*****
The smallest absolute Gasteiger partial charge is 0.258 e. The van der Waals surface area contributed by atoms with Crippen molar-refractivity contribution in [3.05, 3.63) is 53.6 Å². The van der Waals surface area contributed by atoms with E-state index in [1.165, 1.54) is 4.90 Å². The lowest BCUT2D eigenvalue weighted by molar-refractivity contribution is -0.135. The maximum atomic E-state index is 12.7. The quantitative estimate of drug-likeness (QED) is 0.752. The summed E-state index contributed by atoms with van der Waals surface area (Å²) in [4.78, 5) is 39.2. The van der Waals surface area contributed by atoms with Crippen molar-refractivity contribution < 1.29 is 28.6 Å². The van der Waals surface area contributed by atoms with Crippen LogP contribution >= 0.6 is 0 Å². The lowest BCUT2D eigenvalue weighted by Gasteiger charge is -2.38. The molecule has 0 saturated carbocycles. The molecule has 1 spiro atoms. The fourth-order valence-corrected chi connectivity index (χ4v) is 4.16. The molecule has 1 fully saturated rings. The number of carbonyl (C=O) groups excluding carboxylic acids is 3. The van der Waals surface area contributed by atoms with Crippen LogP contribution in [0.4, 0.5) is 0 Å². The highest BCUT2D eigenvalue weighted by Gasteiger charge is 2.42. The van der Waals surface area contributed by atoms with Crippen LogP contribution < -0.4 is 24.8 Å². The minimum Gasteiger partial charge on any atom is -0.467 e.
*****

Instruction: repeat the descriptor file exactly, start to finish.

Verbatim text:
The smallest absolute Gasteiger partial charge is 0.258 e. The van der Waals surface area contributed by atoms with Crippen molar-refractivity contribution in [3.05, 3.63) is 53.6 Å². The van der Waals surface area contributed by atoms with E-state index in [1.165, 1.54) is 4.90 Å². The lowest BCUT2D eigenvalue weighted by molar-refractivity contribution is -0.135. The maximum atomic E-state index is 12.7. The quantitative estimate of drug-likeness (QED) is 0.752. The summed E-state index contributed by atoms with van der Waals surface area (Å²) in [4.78, 5) is 39.2. The van der Waals surface area contributed by atoms with Crippen molar-refractivity contribution < 1.29 is 28.6 Å². The van der Waals surface area contributed by atoms with Crippen LogP contribution >= 0.6 is 0 Å². The lowest BCUT2D eigenvalue weighted by Gasteiger charge is -2.38. The molecule has 0 saturated carbocycles. The molecule has 1 spiro atoms. The fourth-order valence-corrected chi connectivity index (χ4v) is 4.16. The molecule has 1 fully saturated rings. The number of carbonyl (C=O) groups excluding carboxylic acids is 3. The van der Waals surface area contributed by atoms with Crippen LogP contribution in [0.4, 0.5) is 0 Å². The highest BCUT2D eigenvalue weighted by Gasteiger charge is 2.42. The van der Waals surface area contributed by atoms with Crippen LogP contribution < -0.4 is 24.8 Å². The minimum Gasteiger partial charge on any atom is -0.467 e.